Block IP addresses in WAF if the client caused an excessive amount of 404 errors

1

Hi AWS Builders.

What are the options to block an IP address (or IP range) in the WAF if the client caused an excessive amount of 404 errors in a certain time period?

My setup contains a WAFv2 ACL attached to an Application LB, CloudFront, and a varying number of EC2 instances (auto-scaling). I understand that the WAF already features rate-based rules but these don't take the HTTP return codes into account. CloudWatch also offers a range of metrics and can trigger an alarm if 4xx errors exceed a certain threshold. However, I don't see an option to include client's IP addresses here.

The only way forward seems to be Athena to query the ELB logs in S3, but this sounds disproportionately complicated as I also have to build a solution that adds IP addresses to a block list in the WAF and removes them after some time.

Thanks, Yarpen

3 Answers
0

Hello.
Since AWS WAF judges by request, we believe that the WAF function alone cannot judge by response.
https://docs.aws.amazon.com/waf/latest/developerguide/what-is-aws-waf.html

As you are aware, querying the logs and blocking the IP address would be one way to do this.

profile picture
EXPERT
answered a year ago
0

Hi Yarpen.

I may be wrong but I don't believe that is something WAF can do. From the documentation:

An AWS WAF rule defines how to inspect HTTP(S) web requests and the action to take on a request when it matches the inspection criteria. You define rules only in the context of a rule group or web ACL.

Based on that, note that WAF inspects web requests, not responses. It won't know that a request produced an HTTP 404 error.

You can define rules that inspect for criteria like the following:

  • Scripts that are likely to be malicious. Attackers embed scripts that can exploit vulnerabilities in web applications. This is known as cross-site scripting (XSS).
  • IP addresses or address ranges that requests originate from.
  • Country or geographical location that requests originate from.
  • Length of a specified part of the request, such as the query string.
  • SQL code that is likely to be malicious. Attackers try to extract data from your database by embedding malicious SQL code in a web request. This is known as SQL injection.
  • Strings that appear in the request, for example, values that appear in the User-Agent header or text strings that appear in the query string. You can also use regular expressions (regex) to specify these strings.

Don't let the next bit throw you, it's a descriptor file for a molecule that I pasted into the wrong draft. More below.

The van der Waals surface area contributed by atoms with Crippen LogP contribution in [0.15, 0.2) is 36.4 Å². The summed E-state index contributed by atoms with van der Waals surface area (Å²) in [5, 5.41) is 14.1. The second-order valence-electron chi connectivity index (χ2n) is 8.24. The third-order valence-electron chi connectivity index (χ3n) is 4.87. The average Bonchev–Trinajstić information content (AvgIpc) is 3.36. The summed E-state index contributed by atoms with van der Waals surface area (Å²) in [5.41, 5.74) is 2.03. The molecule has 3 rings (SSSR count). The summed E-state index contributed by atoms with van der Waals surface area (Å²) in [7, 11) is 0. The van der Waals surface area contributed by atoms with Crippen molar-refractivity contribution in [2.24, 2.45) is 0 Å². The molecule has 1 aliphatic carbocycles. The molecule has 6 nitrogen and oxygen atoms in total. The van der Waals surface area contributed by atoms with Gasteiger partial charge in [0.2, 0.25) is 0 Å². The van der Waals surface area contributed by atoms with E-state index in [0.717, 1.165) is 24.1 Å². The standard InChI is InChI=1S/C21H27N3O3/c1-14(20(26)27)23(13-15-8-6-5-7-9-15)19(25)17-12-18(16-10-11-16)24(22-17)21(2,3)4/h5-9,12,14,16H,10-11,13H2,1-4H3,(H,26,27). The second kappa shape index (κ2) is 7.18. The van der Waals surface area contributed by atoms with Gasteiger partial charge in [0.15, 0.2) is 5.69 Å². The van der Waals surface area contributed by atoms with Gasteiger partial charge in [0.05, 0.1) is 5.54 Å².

• Labels that prior rules in the web ACL have added to the request.

In addition to statements with web request inspection criteria, like the ones in the preceding list, AWS WAF supports logical statements for AND, OR, and NOT that you use to combine statements in a rule.

For example, based on recent requests that you've seen from an attacker, you might create a rule with a logical AND statement that combines the following nested statements:

  • The requests come from 192.0.2.44.
  • They contain the value BadBot in the User-Agent header.
  • They appear to include SQL-like code in the query string.

What I think can work is, setup a CloudWatch Alarm for your desired 4xx error threshold and consume the alarms from EventBridge. Use EventBridge to trigger a Lambda function that examines the event and adjust the webACL to block the IP addresses.

I hope this helps.

profile pictureAWS
EXPERT
answered a year ago
  • Thanks for you reply, Jose. I understand that the WAF is not able to inspect responses but I don't understand how a CloudWatch alarm consumed by EventBridge could help.

    The CloudWatch alarm event contains the information that a certain threshold of, for example, 4xx errors has been exceeded. The event, however, does not contain any details about the clients' IP addresses, which I could pass to Lambda to update the WAF ACL. Where do I get this information from?

    Thanks Yarpen

  • My apologies, you are correct.

0

To do this, you will have to rely on log analysis. Take a look at the Security Automations for AWS WAF solution. It includes a log parsing component which would align to what you're trying to do, and will potentially save you some time trying to build it yourself.

AWS
EXPERT
Paul_L
answered a year ago

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